Ransomware attacks continue to take down critical infrastructure and parts of the supply chain that were already vulnerable due to the pandemic. This has a variety of downstream implications on the supply chain, increasing recovery times as the firms on which suppliers depend try to recover as well.
A ransomware attack recently struck a major US pipeline, resulting in a several-day shutdown of operations. This attack follows a devastating year of ransomware attacks around the world, especially those aimed at healthcare organizations.
Ransomware attackers are increasingly targeting critical infrastructure providers because when they are infected with ransomware, they have to choose between indefinitely suspending critical business processes or paying the ransom. Shutting down a critical resource for an indefinite period of time is clearly not a viable business strategy, and impacted providers are left with no choice but to pay up.
What Can Organizations Do About It Right Now?
Cybercriminals are always on the lookout for the quickest way to make money. So, right now, security professionals must take steps to reduce their chance of potential ransomware attacks. Here are seven strategies that businesses should put in place right now to minimize the effect of a ransomware attack:
Strong passwords should be enforced – Organizations must develop a password policy that requires users to use strong passwords by default.
Check the backups – Organizations must ensure that backups of critical data are updated and always available. They must verify that their backups contain the information they need and that they can restore it successfully. Backups are crucial as it is the last line of defense.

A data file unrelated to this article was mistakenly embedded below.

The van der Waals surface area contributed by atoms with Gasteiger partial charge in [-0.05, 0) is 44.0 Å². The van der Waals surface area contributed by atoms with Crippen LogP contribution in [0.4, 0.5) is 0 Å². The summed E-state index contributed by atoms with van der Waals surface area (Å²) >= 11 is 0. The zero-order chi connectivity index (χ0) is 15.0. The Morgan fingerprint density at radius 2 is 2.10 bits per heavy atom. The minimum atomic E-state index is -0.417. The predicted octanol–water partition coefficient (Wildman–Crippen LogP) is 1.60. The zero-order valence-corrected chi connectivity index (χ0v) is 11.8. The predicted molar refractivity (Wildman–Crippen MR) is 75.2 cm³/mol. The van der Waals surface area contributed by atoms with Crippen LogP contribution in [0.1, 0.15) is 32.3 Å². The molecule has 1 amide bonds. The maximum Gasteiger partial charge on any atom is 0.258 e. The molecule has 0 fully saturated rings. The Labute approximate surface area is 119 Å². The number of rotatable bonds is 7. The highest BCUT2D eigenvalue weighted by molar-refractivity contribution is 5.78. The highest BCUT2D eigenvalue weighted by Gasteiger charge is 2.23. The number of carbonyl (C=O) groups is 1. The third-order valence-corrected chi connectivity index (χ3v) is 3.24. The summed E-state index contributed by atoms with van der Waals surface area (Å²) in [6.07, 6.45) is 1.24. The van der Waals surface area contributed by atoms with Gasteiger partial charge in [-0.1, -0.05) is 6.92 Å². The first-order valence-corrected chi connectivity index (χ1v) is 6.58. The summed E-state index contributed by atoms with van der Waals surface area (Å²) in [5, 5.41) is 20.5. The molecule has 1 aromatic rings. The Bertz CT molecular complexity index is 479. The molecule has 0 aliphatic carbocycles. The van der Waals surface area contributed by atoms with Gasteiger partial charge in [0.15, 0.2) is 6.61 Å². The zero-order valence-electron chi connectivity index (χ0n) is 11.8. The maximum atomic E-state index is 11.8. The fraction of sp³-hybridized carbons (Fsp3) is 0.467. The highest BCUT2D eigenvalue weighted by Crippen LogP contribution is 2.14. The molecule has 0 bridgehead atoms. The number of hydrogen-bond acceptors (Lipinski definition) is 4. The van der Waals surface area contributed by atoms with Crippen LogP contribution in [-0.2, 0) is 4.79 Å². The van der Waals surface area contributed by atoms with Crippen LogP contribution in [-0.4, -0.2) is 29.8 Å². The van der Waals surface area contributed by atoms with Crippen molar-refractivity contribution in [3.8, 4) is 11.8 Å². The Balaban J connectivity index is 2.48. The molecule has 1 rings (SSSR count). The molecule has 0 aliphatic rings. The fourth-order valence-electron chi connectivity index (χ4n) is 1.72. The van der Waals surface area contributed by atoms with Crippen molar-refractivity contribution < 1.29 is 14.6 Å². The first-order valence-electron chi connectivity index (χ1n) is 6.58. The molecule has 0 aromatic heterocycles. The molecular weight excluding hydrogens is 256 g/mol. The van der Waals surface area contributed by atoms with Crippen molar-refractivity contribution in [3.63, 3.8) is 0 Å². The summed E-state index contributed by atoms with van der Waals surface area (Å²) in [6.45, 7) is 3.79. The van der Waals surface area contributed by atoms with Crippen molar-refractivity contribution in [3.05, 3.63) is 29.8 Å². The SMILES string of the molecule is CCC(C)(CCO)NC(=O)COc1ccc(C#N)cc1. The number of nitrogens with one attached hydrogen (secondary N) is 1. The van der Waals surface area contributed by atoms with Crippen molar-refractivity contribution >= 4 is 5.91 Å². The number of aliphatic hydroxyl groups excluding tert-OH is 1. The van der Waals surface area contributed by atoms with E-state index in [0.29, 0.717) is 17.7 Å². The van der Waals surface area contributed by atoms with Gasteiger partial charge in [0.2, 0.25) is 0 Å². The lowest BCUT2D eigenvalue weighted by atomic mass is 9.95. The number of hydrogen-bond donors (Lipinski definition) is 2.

Multi-factor authentication is crucial – Multi-factor authentication must be implemented in a way that is both simple to use and standardized. This can be used to front the infrastructure’s entry points, whether they’re a mix of the identity provider and the VPN or not. This eliminates the risk of stolen log-ins/credentials being used to steal data and infect the organization.
Secure privileged accounts – In the majority of these attacks, domain administrator accounts or other forms of privileged accounts are present on nearly every endpoint or have access to sensitive applications, allowing attackers to travel laterally with ease. Such types of accounts must be inventoried, and if possible, they must be removed. Employees should only be given local administrative privileges when absolutely necessary; it should never be done by default.
Update the incident response plan – The response plan should include what happens if a company is compromised with ransomware and what the company’s next steps are, which should include both the security and business divisions. It should also specify who they should contact for assistance if they are harmed, which may be the MSSP or another incident management agency on retainer.
Update endpoint protection – Endpoint protection and security policies on endpoints must be kept up to date and the protection must be turned on and functioning. Organizations must speak with their endpoint protection provider and inquire about the necessary health checks to ensure that these devices are installed, turned on, and functioning properly.
Devices must be patched regularly – Prioritize sensitive assets such as VPN concentrators or DMZ servers that are exposed to the outside environment. In the end, companies should reduce the time it takes to patch applications and operating systems since monthly patch cycles don’t account for how rapidly attackers move and how remote workers operate.
In the long run, the way security systems have developed isn’t up to the task of dealing with the increasingly complex nature of the threats that organizations have been subjected to. To effectively restrict lateral movement and contain the blast radius of a variety of threats, such as phishing, ransomware, supply chain, and so on, organizations must concentrate on shifting from perimeter-based security architecture to one based on Zero Trust.